Crying and unsettled behavior in infancy is common. Prolonged disturbed infant sleep can have significant negative effects on the development of the child, and on the psychological well-being of the mother. Compared to studies examining the effects of behavioral sleep programs such as extinction-based techniques in infants over 6 months of age, fewer studies have looked at such strategies in infants under 6 months of age. The aim of this article is to summarize the literature examining the effects of behavioral techniques on infant sleep outcomes in the first 6 months of life and provide evidence based recommendations for the management of infant sleep disturbance.
An electronic search of the literature was performed to identify studies which examined the effects of a behavioral intervention aimed at improving sleep in infants under 6 months of age.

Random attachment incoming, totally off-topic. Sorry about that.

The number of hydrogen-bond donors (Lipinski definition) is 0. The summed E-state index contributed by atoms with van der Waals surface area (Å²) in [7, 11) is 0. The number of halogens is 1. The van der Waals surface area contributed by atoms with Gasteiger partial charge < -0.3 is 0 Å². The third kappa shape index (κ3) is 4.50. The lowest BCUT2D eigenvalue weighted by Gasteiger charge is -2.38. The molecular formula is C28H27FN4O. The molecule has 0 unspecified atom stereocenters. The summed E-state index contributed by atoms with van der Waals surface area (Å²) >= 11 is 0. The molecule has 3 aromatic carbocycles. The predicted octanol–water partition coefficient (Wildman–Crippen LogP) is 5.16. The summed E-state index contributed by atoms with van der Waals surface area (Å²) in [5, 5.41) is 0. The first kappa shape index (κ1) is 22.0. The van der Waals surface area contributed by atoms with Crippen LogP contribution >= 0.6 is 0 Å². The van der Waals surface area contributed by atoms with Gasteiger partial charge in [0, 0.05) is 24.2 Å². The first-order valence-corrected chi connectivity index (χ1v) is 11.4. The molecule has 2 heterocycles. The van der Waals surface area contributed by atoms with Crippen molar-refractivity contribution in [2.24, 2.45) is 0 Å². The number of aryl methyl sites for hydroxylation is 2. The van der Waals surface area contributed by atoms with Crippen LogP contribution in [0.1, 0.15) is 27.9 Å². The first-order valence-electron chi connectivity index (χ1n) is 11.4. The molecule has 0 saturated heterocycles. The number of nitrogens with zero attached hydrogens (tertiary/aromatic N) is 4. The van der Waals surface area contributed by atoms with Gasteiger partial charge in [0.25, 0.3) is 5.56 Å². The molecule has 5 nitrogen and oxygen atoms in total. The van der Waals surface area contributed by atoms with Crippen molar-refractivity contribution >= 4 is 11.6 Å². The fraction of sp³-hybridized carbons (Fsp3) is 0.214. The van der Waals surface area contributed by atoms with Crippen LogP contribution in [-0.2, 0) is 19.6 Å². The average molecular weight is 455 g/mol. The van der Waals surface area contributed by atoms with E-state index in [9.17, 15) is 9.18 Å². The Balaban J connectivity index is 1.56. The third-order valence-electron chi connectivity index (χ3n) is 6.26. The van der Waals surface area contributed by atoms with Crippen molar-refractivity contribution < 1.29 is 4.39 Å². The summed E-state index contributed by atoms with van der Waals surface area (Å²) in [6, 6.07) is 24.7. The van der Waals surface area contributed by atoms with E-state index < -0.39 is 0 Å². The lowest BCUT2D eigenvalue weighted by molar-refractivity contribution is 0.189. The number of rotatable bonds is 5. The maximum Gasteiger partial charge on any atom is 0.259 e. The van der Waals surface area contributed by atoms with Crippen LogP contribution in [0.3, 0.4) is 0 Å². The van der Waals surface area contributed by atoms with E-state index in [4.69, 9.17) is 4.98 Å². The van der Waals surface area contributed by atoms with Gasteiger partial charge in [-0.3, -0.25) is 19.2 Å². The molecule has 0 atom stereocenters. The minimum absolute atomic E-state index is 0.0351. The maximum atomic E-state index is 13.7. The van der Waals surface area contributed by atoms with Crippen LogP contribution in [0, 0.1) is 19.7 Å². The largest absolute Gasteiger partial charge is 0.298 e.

Eleven studies were identified, of which 8 demonstrated improvements in infant sleep outcomes subsequent to the implementation of an educational behavioral program.
Education directed to parents about the use of simple, prescriptive, behavioral techniques is effective in improving infant sleep. Long term follow-up studies have failed to find any negative effects on the child, either from a psychological or physical perspective.
*Alliance for Research in Exercise, Nutrition and Activity (ARENA), Sansom Institute for Health Research, University of South Australia, Adelaide, Australia;
†Kensington Park Medical Practice, Kensington Park, South Australia, Australia;
‡Faculty of Medicine, University of Adelaide, Adelaide, Australia.
Address for reprints: Georgina E. Crichton, PhD, Kensington Park Medical Practice, 84 Shipsters Road, Kensington Park, South Australia 5068, Australia; e-mail: firstname.lastname@example.org.
Disclosure: The authors declare no conflict of interest.
Received July 13, 2015
Accepted December 01, 2015